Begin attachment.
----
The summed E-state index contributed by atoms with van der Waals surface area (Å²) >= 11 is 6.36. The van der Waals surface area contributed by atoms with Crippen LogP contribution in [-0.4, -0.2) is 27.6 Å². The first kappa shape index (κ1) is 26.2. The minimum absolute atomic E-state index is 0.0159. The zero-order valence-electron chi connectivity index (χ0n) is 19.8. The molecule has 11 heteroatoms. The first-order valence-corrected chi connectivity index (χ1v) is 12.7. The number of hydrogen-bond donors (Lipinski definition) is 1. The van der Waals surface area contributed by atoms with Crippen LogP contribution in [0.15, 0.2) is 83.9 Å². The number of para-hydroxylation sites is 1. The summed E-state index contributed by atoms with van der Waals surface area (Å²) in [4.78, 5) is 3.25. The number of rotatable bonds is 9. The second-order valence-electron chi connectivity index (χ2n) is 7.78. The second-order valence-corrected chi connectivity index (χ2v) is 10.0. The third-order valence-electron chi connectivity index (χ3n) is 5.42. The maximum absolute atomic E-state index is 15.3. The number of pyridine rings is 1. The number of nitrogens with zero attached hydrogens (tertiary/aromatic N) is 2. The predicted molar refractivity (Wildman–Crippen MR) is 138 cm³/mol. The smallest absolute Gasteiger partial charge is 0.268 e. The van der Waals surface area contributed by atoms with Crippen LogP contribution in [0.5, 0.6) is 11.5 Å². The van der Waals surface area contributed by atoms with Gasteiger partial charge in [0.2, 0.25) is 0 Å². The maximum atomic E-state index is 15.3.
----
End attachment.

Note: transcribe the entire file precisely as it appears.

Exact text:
The summed E-state index contributed by atoms with van der Waals surface area (Å²) >= 11 is 6.36. The van der Waals surface area contributed by atoms with Crippen LogP contribution in [-0.4, -0.2) is 27.6 Å². The first kappa shape index (κ1) is 26.2. The minimum absolute atomic E-state index is 0.0159. The zero-order valence-electron chi connectivity index (χ0n) is 19.8. The molecule has 11 heteroatoms. The first-order valence-corrected chi connectivity index (χ1v) is 12.7. The number of hydrogen-bond donors (Lipinski definition) is 1. The van der Waals surface area contributed by atoms with Crippen LogP contribution in [0.15, 0.2) is 83.9 Å². The number of para-hydroxylation sites is 1. The summed E-state index contributed by atoms with van der Waals surface area (Å²) in [4.78, 5) is 3.25. The number of rotatable bonds is 9. The second-order valence-electron chi connectivity index (χ2n) is 7.78. The second-order valence-corrected chi connectivity index (χ2v) is 10.0. The third-order valence-electron chi connectivity index (χ3n) is 5.42. The maximum absolute atomic E-state index is 15.3. The number of pyridine rings is 1. The number of nitrogens with zero attached hydrogens (tertiary/aromatic N) is 2. The predicted molar refractivity (Wildman–Crippen MR) is 138 cm³/mol. The smallest absolute Gasteiger partial charge is 0.268 e. The van der Waals surface area contributed by atoms with Crippen LogP contribution in [0.5, 0.6) is 11.5 Å². The van der Waals surface area contributed by atoms with Gasteiger partial charge in [0.2, 0.25) is 0 Å². The maximum atomic E-state index is 15.3.